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Belle Barth

1911 – 1971

by Joellyn Wallen

Belle Barth was born Annabelle Salzman in East Harlem, New York, on April 27, 1911. With three brothers, Moe, Abe, and Saul, and one sister, Paula, Annabelle had a virtual audience of siblings. Not much is known about her childhood, but recognition of her talent as a musician and comedian clearly came early, as her performance as a student at Julia Richman High School demonstrates. Upon graduation from high school, she billed herself as a singer-pianist who also did impersonations. Singing her way through popular standards and performing imitations of Sophie Tucker, Al Jolson, Harry Richman, and Gypsy Rose Lee kept Barth employed on the vaudeville circuit through the 1930s and 1940s.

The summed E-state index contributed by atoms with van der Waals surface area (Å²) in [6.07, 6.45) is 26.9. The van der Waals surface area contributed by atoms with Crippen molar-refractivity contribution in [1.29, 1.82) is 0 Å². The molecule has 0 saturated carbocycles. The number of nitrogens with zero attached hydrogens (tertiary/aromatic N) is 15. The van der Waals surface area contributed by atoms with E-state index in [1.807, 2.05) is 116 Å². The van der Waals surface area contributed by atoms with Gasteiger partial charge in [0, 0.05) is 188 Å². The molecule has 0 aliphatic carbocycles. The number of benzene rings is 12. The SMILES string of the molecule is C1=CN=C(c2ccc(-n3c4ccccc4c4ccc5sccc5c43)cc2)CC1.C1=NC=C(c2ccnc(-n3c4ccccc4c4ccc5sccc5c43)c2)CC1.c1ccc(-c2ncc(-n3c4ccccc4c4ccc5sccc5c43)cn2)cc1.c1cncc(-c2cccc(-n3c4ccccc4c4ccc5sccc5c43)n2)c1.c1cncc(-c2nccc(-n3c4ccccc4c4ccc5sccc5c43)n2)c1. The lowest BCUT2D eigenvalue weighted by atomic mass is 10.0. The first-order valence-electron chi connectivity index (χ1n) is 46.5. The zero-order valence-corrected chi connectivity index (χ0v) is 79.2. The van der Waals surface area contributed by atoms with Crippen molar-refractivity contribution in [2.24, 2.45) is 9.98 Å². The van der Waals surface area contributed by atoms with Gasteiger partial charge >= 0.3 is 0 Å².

The character of her act changed in the 1950s, when she began to mix her two talents—music and comedy—and added a splash of “red hot mama” for good measure. In other words, Barth capitalized on the emerging field of adult comedy that emphasized overtly sexual material. This sort of comedy teetered perilously on the brink of obscenity, and the police were often part of Barth’s audience. However, as long as her acts were confined to small clubs, avoided religious gags, and maintained a one-liner approach, she avoided clashes with the law. In addition, Barth often delivered particularly vulgar references in Yiddish, a language familiar to its native speakers but exotic to the uninitiated. In either case, the result was less crude. Indeed, this interplay between crude and coy characterized her style. Critic Ron Smith points to this interplay as the element that made her comedy particularly effective: “She was especially good at contrasting a coquette’s conversational sweetness with the sudden brawling howls of a Brooklyn bordello madam.” Barth described her act: “She says dirty words in a cute way and everybody digs her the most.”